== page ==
¶14. As the chancellor rightly found, Davis’s submission of the will and the record of probate and its receipt into evidence established a prima facie case of the will’s validity. But Stover’s proof raised a presumption of undue influence, because he showed that Davis was in a confidential relationship with Robinson when the second codicil was executed and that the second codicil had been executed under suspicious circumstances.

¶15. Because Davis was Robinson’s duly appointed conservator, a confidential relationship was established. We have held that “[a] conservator stands in the position of a trustee, has a fiduciary relationship with the ward and is charged with a duty of loyalty toward the ward.” Bryan v. Holzer, 589 So. 2d 648, 657 (Miss. 1991). While the existence of a conservatorship alone is not immediate grounds for undue influence, the courts should not take lightly the role, power, trust, and influence of the conservatorship relationship between the person or ward and his or her conservator. Wards deserve the most meticulous judicial scrutiny in situations such as this to ensure the ward’s protection. When a confidential relationship exists, coupled with suspicious circumstances, the proponent of the will bears the burden of rebutting the presumption by clear and convincing evidence.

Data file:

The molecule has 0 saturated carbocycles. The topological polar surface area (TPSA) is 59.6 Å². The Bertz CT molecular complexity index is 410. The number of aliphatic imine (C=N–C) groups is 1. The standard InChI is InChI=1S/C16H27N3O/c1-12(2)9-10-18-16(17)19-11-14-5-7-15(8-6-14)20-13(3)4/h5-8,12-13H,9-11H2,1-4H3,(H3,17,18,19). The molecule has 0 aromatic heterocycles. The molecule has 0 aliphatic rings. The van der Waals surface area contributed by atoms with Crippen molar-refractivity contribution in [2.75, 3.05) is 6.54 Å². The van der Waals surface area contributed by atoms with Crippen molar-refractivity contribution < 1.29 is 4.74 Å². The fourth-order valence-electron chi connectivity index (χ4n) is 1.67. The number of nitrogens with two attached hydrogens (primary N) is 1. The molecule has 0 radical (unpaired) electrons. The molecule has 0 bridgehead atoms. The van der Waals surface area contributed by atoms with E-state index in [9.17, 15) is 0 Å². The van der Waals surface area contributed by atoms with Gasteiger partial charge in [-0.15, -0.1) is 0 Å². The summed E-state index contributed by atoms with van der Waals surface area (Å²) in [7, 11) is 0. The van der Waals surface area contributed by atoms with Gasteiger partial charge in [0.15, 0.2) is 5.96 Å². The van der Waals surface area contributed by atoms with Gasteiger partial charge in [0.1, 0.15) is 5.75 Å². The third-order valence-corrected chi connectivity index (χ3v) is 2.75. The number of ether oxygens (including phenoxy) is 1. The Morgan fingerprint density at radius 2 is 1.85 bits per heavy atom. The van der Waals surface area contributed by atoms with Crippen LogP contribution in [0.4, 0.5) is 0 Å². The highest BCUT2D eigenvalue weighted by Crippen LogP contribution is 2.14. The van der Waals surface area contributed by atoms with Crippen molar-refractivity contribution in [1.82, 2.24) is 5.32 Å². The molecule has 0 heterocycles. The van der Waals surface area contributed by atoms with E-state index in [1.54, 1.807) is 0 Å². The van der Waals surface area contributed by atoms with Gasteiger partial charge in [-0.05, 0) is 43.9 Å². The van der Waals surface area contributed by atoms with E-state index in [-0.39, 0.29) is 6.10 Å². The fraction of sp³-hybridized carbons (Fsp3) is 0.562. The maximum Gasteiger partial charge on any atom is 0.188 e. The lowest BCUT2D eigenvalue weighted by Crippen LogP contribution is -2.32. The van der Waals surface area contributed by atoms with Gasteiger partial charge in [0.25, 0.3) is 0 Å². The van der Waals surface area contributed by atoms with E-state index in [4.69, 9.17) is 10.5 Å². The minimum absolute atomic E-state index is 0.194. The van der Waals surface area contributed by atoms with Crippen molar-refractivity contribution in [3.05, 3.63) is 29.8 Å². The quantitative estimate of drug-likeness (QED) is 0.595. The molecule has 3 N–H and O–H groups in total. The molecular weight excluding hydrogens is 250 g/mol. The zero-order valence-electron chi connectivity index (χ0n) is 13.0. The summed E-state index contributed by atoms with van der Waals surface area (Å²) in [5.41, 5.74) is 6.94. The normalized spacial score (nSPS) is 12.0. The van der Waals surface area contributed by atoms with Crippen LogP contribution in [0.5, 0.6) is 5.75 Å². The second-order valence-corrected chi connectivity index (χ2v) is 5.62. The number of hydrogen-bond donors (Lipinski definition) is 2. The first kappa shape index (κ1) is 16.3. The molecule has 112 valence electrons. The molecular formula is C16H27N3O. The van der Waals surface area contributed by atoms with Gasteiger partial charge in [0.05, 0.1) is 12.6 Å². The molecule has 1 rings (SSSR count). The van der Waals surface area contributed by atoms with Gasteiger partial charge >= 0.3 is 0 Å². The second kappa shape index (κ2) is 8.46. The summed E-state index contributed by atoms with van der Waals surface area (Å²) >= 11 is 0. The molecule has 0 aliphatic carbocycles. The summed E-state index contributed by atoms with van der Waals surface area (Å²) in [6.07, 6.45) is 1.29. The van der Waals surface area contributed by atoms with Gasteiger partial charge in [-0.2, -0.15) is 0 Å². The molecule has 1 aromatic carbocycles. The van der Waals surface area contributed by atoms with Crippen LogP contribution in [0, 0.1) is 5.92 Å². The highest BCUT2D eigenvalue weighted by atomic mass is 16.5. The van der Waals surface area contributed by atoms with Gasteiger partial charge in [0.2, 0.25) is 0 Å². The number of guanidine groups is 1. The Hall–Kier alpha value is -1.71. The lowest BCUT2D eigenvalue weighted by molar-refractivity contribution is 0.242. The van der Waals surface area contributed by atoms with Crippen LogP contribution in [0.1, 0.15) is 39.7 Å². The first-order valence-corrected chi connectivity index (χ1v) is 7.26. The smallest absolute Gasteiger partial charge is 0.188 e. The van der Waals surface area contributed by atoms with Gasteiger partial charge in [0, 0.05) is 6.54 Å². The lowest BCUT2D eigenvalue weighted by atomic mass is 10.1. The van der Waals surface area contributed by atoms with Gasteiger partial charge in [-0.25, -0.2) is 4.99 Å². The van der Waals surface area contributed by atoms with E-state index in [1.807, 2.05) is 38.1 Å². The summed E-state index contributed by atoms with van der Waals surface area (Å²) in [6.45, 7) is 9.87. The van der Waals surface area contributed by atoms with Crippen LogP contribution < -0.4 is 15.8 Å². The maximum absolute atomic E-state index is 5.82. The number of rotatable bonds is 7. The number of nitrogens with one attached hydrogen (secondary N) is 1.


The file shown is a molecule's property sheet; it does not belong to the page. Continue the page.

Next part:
¶16. Suspicious circumstances were shown by the undisputed evidence that Robinson suffered from dementia. A conservatorship had been established for Robinson in 2006, and Davis, who stepped into the role of conservator after Myers died, was directly involved in the preparation of the will. Davis testified that she discussed the will with Robinson. Davis reminded Robinson of the deaths of a named beneficiary and the executrix, and the changes made in the codicil were both to Davis’s benefit. Davis called Attorney Moss on her own cell phone to initiate the process of procuring the second codicil. Given that these facts were uncontested, the burden shifted to Davis to prove, by clear and convincing evidence, “(a) good faith on the part of the beneficiary, (b) the testatrix’s full knowledge and deliberation of the consequences of her actions, and (c) [that] the testatrix received the advice of a competent person disconnected from the beneficiary and devoted wholly to him.” In re Estate of Dabney, 740 So. 2d at 921(citing Murray, 446 So. 2d at 578).

¶17. Because the chancellor erroneously did not recognize that a presumption of undue influence had arisen, the chancellor made no findings of fact on the three-part test for determining whether Davis had rebutted the presumption by clear and convincing evidence. Instead, the chancellor found that Stover had not met his burden. But Stover had, in fact, met his burden of production, resulting in the burden’s shifting to Davis to rebut the presumption with clear and convincing evidence. Because the evidence was such that the chancellor reasonably could have found either that Davis had rebutted the presumption or that she had not, we reverse the decisions of both courts and remand to the chancery court for factfinding on whether Davis rebutted the presumption by clear and convincing evidence.